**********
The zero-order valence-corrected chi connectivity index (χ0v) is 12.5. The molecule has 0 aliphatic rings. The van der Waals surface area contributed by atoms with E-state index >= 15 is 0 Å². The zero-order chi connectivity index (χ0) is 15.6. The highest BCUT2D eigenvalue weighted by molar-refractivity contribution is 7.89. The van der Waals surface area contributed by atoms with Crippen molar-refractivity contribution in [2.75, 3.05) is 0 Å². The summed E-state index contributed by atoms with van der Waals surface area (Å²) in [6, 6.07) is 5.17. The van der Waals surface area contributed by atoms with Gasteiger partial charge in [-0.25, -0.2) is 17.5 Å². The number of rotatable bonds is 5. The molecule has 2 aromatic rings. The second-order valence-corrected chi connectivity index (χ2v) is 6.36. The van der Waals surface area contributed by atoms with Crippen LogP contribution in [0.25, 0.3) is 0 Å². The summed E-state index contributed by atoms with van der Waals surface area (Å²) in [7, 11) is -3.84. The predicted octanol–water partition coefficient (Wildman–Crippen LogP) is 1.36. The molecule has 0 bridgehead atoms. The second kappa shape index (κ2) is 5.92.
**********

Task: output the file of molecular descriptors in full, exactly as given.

The zero-order valence-corrected chi connectivity index (χ0v) is 12.5. The molecule has 0 aliphatic rings. The van der Waals surface area contributed by atoms with E-state index >= 15 is 0 Å². The zero-order chi connectivity index (χ0) is 15.6. The highest BCUT2D eigenvalue weighted by molar-refractivity contribution is 7.89. The van der Waals surface area contributed by atoms with Crippen molar-refractivity contribution in [2.75, 3.05) is 0 Å². The summed E-state index contributed by atoms with van der Waals surface area (Å²) in [6, 6.07) is 5.17. The van der Waals surface area contributed by atoms with Gasteiger partial charge in [-0.25, -0.2) is 17.5 Å². The number of rotatable bonds is 5. The molecule has 2 aromatic rings. The second-order valence-corrected chi connectivity index (χ2v) is 6.36. The van der Waals surface area contributed by atoms with Crippen LogP contribution in [0.25, 0.3) is 0 Å². The summed E-state index contributed by atoms with van der Waals surface area (Å²) in [7, 11) is -3.84. The predicted octanol–water partition coefficient (Wildman–Crippen LogP) is 1.36. The molecule has 0 bridgehead atoms. The second kappa shape index (κ2) is 5.92.